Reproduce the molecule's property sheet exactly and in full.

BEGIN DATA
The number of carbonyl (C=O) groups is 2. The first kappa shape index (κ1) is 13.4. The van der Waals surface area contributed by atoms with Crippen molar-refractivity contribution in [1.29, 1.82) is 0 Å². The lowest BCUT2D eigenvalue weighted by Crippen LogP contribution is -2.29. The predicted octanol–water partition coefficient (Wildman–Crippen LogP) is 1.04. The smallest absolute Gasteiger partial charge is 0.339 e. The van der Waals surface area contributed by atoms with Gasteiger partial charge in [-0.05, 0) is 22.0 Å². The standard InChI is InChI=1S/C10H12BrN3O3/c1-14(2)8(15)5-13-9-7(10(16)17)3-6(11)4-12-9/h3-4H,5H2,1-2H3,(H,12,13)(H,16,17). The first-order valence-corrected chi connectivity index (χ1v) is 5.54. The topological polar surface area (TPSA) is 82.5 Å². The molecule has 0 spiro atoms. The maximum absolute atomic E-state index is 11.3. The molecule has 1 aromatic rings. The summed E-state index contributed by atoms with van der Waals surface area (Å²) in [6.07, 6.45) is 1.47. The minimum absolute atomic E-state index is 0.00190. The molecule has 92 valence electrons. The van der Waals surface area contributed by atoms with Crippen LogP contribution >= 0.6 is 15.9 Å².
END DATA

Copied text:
The number of carbonyl (C=O) groups is 2. The first kappa shape index (κ1) is 13.4. The van der Waals surface area contributed by atoms with Crippen molar-refractivity contribution in [1.29, 1.82) is 0 Å². The lowest BCUT2D eigenvalue weighted by Crippen LogP contribution is -2.29. The predicted octanol–water partition coefficient (Wildman–Crippen LogP) is 1.04. The smallest absolute Gasteiger partial charge is 0.339 e. The van der Waals surface area contributed by atoms with Gasteiger partial charge in [-0.05, 0) is 22.0 Å². The standard InChI is InChI=1S/C10H12BrN3O3/c1-14(2)8(15)5-13-9-7(10(16)17)3-6(11)4-12-9/h3-4H,5H2,1-2H3,(H,12,13)(H,16,17). The first-order valence-corrected chi connectivity index (χ1v) is 5.54. The topological polar surface area (TPSA) is 82.5 Å². The molecule has 0 spiro atoms. The maximum absolute atomic E-state index is 11.3. The molecule has 1 aromatic rings. The summed E-state index contributed by atoms with van der Waals surface area (Å²) in [6.07, 6.45) is 1.47. The minimum absolute atomic E-state index is 0.00190. The molecule has 92 valence electrons. The van der Waals surface area contributed by atoms with Crippen LogP contribution >= 0.6 is 15.9 Å².